Air Canada (Air Canada Stock Quote, Chart, News TSX:AC) had a big rally last week to win back some of the territory lost to COVID-19, but with the stock still down more than 60 per cent, is this a name to be jumping on? Brian Madden of Goodreid Investment Counsel says no, arguing that the company is in a heap of trouble and will need a bailout.
Last week, Air Canada announced it would be rehiring over 16,000 employees recently laid off, with the airline saying it will apply to the federal government for the Canada Emergency Wage Subsidy.
Like airlines worldwide, AC has seen a massive drop in service as the world continues to stay away from air travel in light of COVID-19.
Air Canada CEO Calin Rovinescu said that with seat capacity and operations down 90 per cent, the company needs assistance to stay afloat, with the 75-per-cent wage subsidy being crucial.
“The Canada Emergency Wage Subsidy is an extremely important program to help employees and employers during this time of crisis, and as one of Canada’s largest employers most affected by COVID-19, we want to acknowledge the leadership of the Government of Canada in introducing it,” said Rovinescu in a press release.
“Once the crisis passes and passenger demand increases, we look forward to returning as many employees as possible to active status as we resume normal operations,” he said.
But even once things do return to normal and air travel recommences, Madden says the incurred losses and debt will be devastating to Air Canada, making it a poor choice for investors at this time.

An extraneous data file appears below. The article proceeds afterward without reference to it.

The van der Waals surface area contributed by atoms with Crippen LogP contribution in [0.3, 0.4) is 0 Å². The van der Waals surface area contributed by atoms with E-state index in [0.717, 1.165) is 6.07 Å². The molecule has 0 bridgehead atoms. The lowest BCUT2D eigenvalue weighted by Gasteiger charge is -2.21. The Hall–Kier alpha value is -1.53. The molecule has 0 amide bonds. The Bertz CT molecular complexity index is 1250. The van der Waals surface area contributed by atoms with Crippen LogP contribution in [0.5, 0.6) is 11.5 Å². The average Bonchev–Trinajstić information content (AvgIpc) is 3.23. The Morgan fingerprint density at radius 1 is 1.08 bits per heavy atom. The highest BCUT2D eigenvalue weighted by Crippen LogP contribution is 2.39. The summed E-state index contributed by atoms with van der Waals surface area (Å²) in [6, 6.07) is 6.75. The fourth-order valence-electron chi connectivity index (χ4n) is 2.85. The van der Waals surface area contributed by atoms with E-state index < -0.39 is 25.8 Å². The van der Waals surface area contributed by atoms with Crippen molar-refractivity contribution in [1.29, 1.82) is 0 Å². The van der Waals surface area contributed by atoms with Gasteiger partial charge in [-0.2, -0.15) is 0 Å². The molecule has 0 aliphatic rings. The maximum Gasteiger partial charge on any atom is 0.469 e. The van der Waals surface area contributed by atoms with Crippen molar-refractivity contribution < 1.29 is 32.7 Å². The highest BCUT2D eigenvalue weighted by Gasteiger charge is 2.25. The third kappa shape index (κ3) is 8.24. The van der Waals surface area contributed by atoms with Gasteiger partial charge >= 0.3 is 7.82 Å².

“I don’t think this is a good entry point for Air Canada,” said Madden, senior vice president and portfolio manager at Goodreid, in conversation with BNN Bloomberg last Thursday. “I don’t want to beat up on them too much. They’re a victim of circumstance. Clearly, air travel is all but shut down.”
“The problem, though, is Air Canada like most airlines and carries a lot of debt that on its own is not a huge problem but when you have high financial leverage, meaning a lot of debt on the balance sheet and also high operating leverage, meaning a high percentage of your costs are fixed costs that you can’t just dial down if you have a downturn in demand.”
Madden said AC’s prospects could very well include government involvement which will impair value for shareholders.
Air Canada bailout likely…
“It is very likely they will need a federal bailout. I’m sure they’ll get one because the airline industry and that carrier in particular is strategically important to Canada,” Madden said. “But the problem is we don’t know what the terms of the bailout will be. It might involve the government taking an equity stake, which would be very dilutive to the current shareholders the stock if they issue, pick a number, 40, 50, 60 per cent more shares.”
“There will be a time when we’re all comfortable getting back on planes again, hopefully sooner rather than later, but in the meantime, I think it’s too early to really sniff out light at the end of the tunnel and take a flier, pardon the pun, on a company with this kind of financial and operating leverage,” Madden said.